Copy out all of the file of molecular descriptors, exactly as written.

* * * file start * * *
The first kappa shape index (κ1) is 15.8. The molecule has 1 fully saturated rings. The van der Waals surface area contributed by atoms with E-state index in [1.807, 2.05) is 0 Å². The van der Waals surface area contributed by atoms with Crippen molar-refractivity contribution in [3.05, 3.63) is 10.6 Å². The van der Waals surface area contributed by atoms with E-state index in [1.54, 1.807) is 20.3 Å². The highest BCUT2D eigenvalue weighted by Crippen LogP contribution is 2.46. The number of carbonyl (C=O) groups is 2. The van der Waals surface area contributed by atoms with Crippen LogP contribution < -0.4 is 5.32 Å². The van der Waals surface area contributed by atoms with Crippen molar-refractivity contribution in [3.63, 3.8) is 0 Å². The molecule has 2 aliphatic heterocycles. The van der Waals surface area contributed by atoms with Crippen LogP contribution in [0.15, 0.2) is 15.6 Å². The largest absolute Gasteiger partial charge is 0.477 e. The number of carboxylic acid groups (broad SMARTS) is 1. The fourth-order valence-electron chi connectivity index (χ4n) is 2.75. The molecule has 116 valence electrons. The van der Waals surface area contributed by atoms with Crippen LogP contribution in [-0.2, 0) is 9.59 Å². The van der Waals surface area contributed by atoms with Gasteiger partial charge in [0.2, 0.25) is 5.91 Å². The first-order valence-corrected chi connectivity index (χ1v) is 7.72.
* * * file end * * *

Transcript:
The first kappa shape index (κ1) is 15.8. The molecule has 1 fully saturated rings. The van der Waals surface area contributed by atoms with E-state index in [1.807, 2.05) is 0 Å². The van der Waals surface area contributed by atoms with Crippen molar-refractivity contribution in [3.05, 3.63) is 10.6 Å². The van der Waals surface area contributed by atoms with E-state index in [1.54, 1.807) is 20.3 Å². The highest BCUT2D eigenvalue weighted by Crippen LogP contribution is 2.46. The number of carbonyl (C=O) groups is 2. The van der Waals surface area contributed by atoms with Crippen LogP contribution < -0.4 is 5.32 Å². The van der Waals surface area contributed by atoms with Crippen molar-refractivity contribution in [3.63, 3.8) is 0 Å². The molecule has 2 aliphatic heterocycles. The van der Waals surface area contributed by atoms with Crippen LogP contribution in [0.15, 0.2) is 15.6 Å². The largest absolute Gasteiger partial charge is 0.477 e. The number of carboxylic acid groups (broad SMARTS) is 1. The fourth-order valence-electron chi connectivity index (χ4n) is 2.75. The molecule has 116 valence electrons. The van der Waals surface area contributed by atoms with Crippen LogP contribution in [-0.2, 0) is 9.59 Å². The van der Waals surface area contributed by atoms with Gasteiger partial charge in [0.2, 0.25) is 5.91 Å². The first-order valence-corrected chi connectivity index (χ1v) is 7.72.